Spinal Surgery Rehabilitation
Dogs that have undergone spinal surgery commonly have limited mobility and even paralysis. It is critical to the recovery of the pet that they receive rehabilitation in the early post-operative period. This is due to the fact that neurological recovery is a time-sensitive matter.
Arthritis is inflammation of any joint in the body. Inflammation may have many causes. The most common type of arthritis is osteoarthritis which can be due to wear and tear on joints from overuse, aging, and injury or from an unstable joint as which occurs with a ruptured cranial cruciate ligament (CCL) in the knees. The chronic form of arthritis is termed degenerative joint disease (DJD).
Estimates show that 20% of dogs older than one year of age have some form of DJD. One study showed that 90% of cats over 12 years of age had evidence of DJD on x-rays. Infection can be another cause of joint inflammation. Bacterial or fungal infections cause septic arthritis. Tick-borne rickettsial diseases, such as Lyme, Ehrlichia or Rocky Mountain Spotted Fever can also cause arthritis. Auto-immune diseases, more commonly known as immune-mediated diseases, such as Rheumatoid arthritis can cause swollen, painful and inflamed joints. More rarely, tumors can cause arthritis.
Treatment for arthritis should target the inciting cause, if possible. Surgery may be necessary to stabilize an affected joint. DJD may be treated with cartilage protective agents such as glucosamine/chondroitin/MSM or Adequan, regenerative stem cells, low level laser therapy, non-steroridal anti-inflammatories (NSAIDs), pain medication such as Tramadol or as a last resort, steroids. NSAIDs come in many forms.
In general, it is recommended to use NSAIDs developed for pets. In fact, human NSAIDs are highly likely to cause ulcers in dogs, and most NSAIDs are unsafe for cats. Even “safe” NSAIDs can have dangerous side effects and should not be used without concern.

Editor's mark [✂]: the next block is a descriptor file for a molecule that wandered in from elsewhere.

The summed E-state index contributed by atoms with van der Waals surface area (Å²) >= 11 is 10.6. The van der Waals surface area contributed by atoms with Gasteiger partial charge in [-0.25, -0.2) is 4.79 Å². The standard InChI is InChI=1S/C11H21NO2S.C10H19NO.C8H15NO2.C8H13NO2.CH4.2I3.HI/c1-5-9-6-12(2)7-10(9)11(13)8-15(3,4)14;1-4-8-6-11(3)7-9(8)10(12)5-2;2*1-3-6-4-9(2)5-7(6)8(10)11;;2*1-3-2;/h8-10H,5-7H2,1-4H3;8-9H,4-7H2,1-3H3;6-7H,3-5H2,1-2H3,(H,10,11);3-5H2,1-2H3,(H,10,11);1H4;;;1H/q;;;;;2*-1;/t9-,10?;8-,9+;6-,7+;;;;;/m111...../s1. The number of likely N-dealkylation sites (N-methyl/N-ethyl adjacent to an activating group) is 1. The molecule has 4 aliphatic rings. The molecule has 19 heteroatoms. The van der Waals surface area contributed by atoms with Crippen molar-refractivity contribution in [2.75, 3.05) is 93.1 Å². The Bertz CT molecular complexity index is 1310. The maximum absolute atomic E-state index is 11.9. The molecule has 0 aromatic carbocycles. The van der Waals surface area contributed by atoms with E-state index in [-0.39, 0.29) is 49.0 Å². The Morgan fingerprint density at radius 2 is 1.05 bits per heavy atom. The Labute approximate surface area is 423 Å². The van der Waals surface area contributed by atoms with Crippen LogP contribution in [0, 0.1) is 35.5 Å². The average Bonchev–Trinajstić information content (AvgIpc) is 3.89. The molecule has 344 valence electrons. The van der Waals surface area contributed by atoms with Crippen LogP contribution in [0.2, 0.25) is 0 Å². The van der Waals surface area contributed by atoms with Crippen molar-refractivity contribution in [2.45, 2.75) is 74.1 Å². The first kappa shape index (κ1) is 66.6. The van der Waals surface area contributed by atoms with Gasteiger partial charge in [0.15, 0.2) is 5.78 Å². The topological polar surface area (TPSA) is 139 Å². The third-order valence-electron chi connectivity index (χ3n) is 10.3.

Stem Cell and other Regenerative Therapies
Canine stem cell and other regenerative therapies are an exciting new area of veterinary medicine and is offered at Central Animal Hospital, an affiliate of Tampa Bay K9 Rehabilitation Center. Mark C. Brown, DVM, CCRP was the first veterinarian in Pinellas County to become credentialed for harvesting and administering stem cells to aid in the treatment of canine osteoarthritis.
To learn more about our stem cell and other regenerative therapies, feel free to call our office.
Knee Injuries and Knee Conditions
CCL Rupture – In dogs and cats the stifle (knee) is in a constant state of partial flexion. It is stabilized by several ligaments but the most common ligament that becomes injured is the cranial cruciate ligament (CCL), which correlates to the anterior cruciate ligament (ACL) in humans. If the CCL ruptures completely, it will receive diagnosis during a physical exam. It is common that during the complete tear of the CCL, damage also occurs to the medial meniscus. The medial meniscus is a cartilage stabilizing cushion that the bottom of thigh bone rests on primarily.
Partial Knee Ligament Tear – Sometime the CCL doesn’t completely rupture and only a percent of the ligament tears. Definite diagnosis requires an MRI or surgery. Partial tears are common, and a new procedure using Regenerative Stromal Stem Cells and Patelet Rich Plasma (PRP) with a stabilizing orthotic may be a non-surgical treatment alternative. This new procedure is available at Central Animal Hospital and Tampa Bay K9 Rehab Center. Traditional repair is also an option. Rehabilitation following any of these knee treatment procedure speeds healing and increases mobility with less pain.
Although senior pets may develop age-related conditions, with the proper care and the right veterinary treatment, aging pets can live a happy, healthy and active life.
Geriatric Neurological Conditions – Degenerative Spinal Disease such as intervertebral disc rupture or bulge, spondylosisdeformans, vertebral instability, lumbo sacral stenosis, and degenerative myetopathy are conditions that vary in frequency. Large breed dogs are more often affected by the majority of these conditions which may or may not be accompanied by pain. Neurological presentations such as weakness from lying to standing, an unsure gait, dragging toenail sounds, fecal and or urinary incontinence, and partial to complete paralysis. Treatment ranges from surgery to extensive rehabilitation. A definitive diagnosis may require X-rays or an MRI.